Maize is a staple food for an estimated 50% of the population of sub-Saharan Africa (FAOSTAT, 2006) and is indispensable in Ghana because it is widely cultivated and consumed across all agro-ecological zones. It accounts for more than one-quarter of calories consumed, about double that of the second crop, cassava (GSS 2018). About three-quarters of maize consumption is from own production, suggesting that maize has limited appeal as a cash crop (Gage et al. 2012). Ghana in its quest to increase output and improve food security has developed new varieties with enhanced attributes, some of which were intended to discourage mold growth on the grains. Some improved maize varieties available in Ghana include Abeleehe, Aburotia, Dobidi, Dorke, Kawanzie, Kwadaso local, Obatanpa, Okomasa, Mamaba, Abontem, and Aburohema (Manga, 2010; Tweneboah Koduah, 2013). Nonetheless, these new varieties of maize are still susceptible to fungal and subsequent mycotoxin contamination. Aflatoxins tend to contaminate foods and feed of human and animal populace (Agbetiameh et al. 2018; Kortei et al. 2021a) owing to its extensive usage in the preparation of countless delectable local dishes such as “kenkey” (boiled fermented corn dough), “banku/akple”, “waha”, “goya” (tubani), “Tuo zaafi”, “aboloo”..etc. also some local beverages like “nmedan”, “asaana”, and “solom” (Kortei et al. 2020b, Ghana Tourism Authority, 2016) just to mention a few are also obtained from maize. Interestingly, maize is one of the most favorable substrates for aflatoxin production as crops in the field can get high levels of fungal infection (Wagacha and Muthomi 2008; Williams et al. 2014). Conidia of Aspergillus flavus are the major source of primary inoculum in maize fields (Scheidegger and Payne, 2003). Conversely, Wagacha and Muthomi (2008) observed that other cereal crops like wheat, barley, oats, and sorghum are not so prone to preharvest aflatoxin contamination.

Previous work by some researchers (Kumi et al., 2014; Blankson and Mill-Robertson 2016; Opoku et al., 2018; Omari and Anyebuno 2020; Tuffour and Steele-Dadzie, 2019) in Ghana, revealed some evidence of the incidence of acute aflatoxicosis in children presumably via infant complementary foods. This troubling and uncomfortable situation stems from the overreliance and seemingly inevitable use of the two most frequently fungus-contaminated foodstuffs, maize, and groundnuts as ingredients for the preparation of complementary foods (porridges) for infants, children, and toddlers (Achaglinkame et al. 2017; Kortei et al. 2021a).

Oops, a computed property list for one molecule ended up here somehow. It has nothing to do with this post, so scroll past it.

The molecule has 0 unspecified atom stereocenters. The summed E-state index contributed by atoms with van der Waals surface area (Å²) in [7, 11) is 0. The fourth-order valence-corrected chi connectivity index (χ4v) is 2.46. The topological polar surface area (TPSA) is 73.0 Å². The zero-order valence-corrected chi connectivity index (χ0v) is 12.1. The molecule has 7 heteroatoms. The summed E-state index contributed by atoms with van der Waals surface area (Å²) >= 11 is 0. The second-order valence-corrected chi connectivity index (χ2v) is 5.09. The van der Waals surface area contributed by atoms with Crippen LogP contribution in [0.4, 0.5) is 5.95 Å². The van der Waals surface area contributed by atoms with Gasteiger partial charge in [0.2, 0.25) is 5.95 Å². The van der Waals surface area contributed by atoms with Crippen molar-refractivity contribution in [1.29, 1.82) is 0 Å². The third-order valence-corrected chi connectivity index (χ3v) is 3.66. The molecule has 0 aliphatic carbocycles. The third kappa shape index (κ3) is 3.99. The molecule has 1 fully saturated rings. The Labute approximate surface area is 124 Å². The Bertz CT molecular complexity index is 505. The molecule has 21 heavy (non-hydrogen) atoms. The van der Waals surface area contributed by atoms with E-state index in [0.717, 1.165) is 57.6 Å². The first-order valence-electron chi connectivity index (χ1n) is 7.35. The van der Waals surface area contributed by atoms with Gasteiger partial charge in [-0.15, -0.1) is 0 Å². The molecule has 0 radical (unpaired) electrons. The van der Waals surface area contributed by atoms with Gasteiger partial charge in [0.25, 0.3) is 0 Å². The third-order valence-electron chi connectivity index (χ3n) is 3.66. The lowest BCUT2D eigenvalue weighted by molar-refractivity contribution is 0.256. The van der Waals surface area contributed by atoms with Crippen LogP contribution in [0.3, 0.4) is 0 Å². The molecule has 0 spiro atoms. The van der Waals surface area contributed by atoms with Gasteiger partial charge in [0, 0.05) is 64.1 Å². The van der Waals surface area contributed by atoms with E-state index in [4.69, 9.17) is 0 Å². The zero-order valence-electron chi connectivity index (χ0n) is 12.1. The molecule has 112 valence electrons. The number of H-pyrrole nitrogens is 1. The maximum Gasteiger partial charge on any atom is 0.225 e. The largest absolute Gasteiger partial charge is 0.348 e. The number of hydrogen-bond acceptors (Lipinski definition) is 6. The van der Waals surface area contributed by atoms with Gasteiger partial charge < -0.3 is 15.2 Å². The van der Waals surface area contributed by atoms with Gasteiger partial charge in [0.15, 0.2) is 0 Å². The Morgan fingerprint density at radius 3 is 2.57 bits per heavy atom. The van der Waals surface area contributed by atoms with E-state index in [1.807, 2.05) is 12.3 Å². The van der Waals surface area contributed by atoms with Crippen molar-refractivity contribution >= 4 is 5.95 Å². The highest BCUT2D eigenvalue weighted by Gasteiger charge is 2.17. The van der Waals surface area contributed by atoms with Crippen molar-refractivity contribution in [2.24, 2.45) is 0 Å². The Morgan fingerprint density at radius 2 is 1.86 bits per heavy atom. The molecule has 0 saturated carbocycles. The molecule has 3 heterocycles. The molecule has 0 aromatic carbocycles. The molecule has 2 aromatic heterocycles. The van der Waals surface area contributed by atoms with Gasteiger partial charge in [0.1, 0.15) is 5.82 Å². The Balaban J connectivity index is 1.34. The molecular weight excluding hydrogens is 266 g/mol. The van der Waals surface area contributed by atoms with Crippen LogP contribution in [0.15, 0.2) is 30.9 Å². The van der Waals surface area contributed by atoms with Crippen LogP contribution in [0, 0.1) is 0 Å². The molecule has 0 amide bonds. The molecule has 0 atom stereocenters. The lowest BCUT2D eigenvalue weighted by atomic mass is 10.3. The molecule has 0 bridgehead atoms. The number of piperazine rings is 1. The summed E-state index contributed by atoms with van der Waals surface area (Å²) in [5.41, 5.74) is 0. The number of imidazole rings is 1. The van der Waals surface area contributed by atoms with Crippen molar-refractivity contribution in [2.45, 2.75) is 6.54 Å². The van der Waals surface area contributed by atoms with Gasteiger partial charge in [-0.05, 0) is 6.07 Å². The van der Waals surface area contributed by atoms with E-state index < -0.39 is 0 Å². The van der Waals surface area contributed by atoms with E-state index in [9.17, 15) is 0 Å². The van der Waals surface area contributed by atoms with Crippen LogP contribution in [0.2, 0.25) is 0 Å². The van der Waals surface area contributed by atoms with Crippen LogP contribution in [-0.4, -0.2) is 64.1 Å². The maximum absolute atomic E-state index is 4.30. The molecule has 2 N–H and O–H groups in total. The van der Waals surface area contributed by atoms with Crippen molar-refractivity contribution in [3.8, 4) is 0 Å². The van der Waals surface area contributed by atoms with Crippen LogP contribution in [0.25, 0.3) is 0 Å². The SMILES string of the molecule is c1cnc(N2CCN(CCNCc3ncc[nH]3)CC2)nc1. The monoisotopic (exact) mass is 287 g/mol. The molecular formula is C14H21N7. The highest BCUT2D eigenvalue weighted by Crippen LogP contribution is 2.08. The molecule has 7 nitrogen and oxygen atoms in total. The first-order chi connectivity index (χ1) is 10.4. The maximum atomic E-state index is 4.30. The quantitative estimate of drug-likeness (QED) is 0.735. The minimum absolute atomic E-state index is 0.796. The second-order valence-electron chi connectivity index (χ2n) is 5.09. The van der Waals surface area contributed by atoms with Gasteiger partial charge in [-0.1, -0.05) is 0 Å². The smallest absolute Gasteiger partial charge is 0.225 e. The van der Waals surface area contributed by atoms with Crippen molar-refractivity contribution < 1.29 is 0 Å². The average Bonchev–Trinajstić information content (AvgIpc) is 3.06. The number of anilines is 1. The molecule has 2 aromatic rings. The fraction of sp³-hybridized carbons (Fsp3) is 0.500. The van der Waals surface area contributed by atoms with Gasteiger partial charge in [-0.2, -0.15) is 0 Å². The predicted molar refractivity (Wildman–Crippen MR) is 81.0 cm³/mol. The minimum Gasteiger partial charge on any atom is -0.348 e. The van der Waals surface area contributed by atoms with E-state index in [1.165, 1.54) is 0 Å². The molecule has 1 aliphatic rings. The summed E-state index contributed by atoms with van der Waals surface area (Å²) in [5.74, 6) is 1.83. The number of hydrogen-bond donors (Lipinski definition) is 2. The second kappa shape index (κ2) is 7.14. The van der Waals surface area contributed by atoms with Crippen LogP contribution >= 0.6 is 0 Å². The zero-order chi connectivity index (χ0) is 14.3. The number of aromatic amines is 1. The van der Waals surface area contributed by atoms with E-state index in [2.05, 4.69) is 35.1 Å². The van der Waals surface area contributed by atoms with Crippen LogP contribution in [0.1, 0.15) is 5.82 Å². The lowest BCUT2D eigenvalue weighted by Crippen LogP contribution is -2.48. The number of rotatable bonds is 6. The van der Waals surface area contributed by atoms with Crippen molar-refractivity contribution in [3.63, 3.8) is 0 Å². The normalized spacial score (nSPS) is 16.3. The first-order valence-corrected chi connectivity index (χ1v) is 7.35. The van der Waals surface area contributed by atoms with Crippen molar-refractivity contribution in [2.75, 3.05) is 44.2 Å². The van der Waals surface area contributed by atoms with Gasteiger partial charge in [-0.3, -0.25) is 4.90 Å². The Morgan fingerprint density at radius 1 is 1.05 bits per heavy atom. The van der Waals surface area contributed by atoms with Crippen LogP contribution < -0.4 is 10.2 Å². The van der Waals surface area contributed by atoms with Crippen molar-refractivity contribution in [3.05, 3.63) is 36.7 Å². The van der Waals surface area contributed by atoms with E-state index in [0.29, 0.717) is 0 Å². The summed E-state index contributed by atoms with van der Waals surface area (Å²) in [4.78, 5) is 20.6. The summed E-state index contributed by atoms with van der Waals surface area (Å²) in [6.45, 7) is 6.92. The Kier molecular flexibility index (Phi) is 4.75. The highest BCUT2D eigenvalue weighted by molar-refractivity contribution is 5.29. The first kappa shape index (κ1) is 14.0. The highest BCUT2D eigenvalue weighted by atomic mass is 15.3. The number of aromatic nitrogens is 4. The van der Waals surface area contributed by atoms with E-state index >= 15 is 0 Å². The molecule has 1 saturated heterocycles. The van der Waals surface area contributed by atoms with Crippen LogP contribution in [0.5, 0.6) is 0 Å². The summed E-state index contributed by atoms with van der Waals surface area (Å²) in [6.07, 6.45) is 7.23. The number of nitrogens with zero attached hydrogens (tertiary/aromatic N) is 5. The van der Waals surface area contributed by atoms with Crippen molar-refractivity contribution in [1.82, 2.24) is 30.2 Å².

Ghana recorded between birth and the age of 20 months a rapid percentage rise of malnourished children from 7 to 48% (Macro 2005. Approximately 40% of deaths of children under five in Ghana are attributed to malnutrition (Macro 2005. The adverse effects of malnutrition on the populace, especially children, have prompted the documentation of strategic plans to reduce malnutrition, one of which is the recommendation to include protein- and energy-rich foods, such as cereals and legumes, for the feeding of infants and young children (WHO, 2008).

Given the potential of maize becoming a nontraditional export commodity of Ghana, considering its high productivity, intolerable aflatoxin levels could be an enormous setback. Usually, indicators of these natural toxins in most of our foods that exceed permissible limits at European boundaries (European Commission), totalAFs = 4 µg/kg, AFB1 = 2 µg/kg) have ended in the refusal of many food commodities and as a result, negatively affected the local trade sector and other economic activities.

Besides setting regulatory limits for aflatoxins, it is also essential to conduct health risk assessments in the population due to dietary exposure. A quantitative approach to the assessment of a possible number of hepatocarcinoma cancer (HCC) cases (Cancer risk estimates) was introduced by the Joint FAO/WHO Expert Committee on Food Additives (JECFA) in 1997 and a qualitative margin of exposure (MOE) method proposed at the 64th JECFA meeting in 2005 (EC, 2005) were both recommended and have been widely used worldwide (Sun et al. 2011; Huong et al. 2016) to assess the risk of dietary exposure to aflatoxins.

The objectives of this study were therefore to evaluate the occurrence of aflatoxins and the health risks posed by them through maize consumed in the Volta Region of Ghana.

Materials and methods

Study area and site

The Volta Region of Ghana has Ho Municipal as its administrative capital. It is one of the twenty-five (25) Municipalities and districts of the region. This Municipality is also the viable nucleus of the region. The municipality consists of seven hundred and seventy-two (772) communities and a Land Size of 2660 sq per record of the Ghana Statistical Service (GSS, 2014).

The Volta Region was the study site for this research. Figure 1 describes the geographical location of the Volta region and the sampling sites (Hohoe, Ho, Battor, Dugame, and Keta districts). The sites of sampling for this study were categorized into two agro-ecological zones; deciduous forests (Hohoe and Ho) and coastal savannah (Battor, Dugame, and Keta) with rainfall ranging between 536.2–1985 mm and temperature ranging between 25–28.4 °C. (Table 1).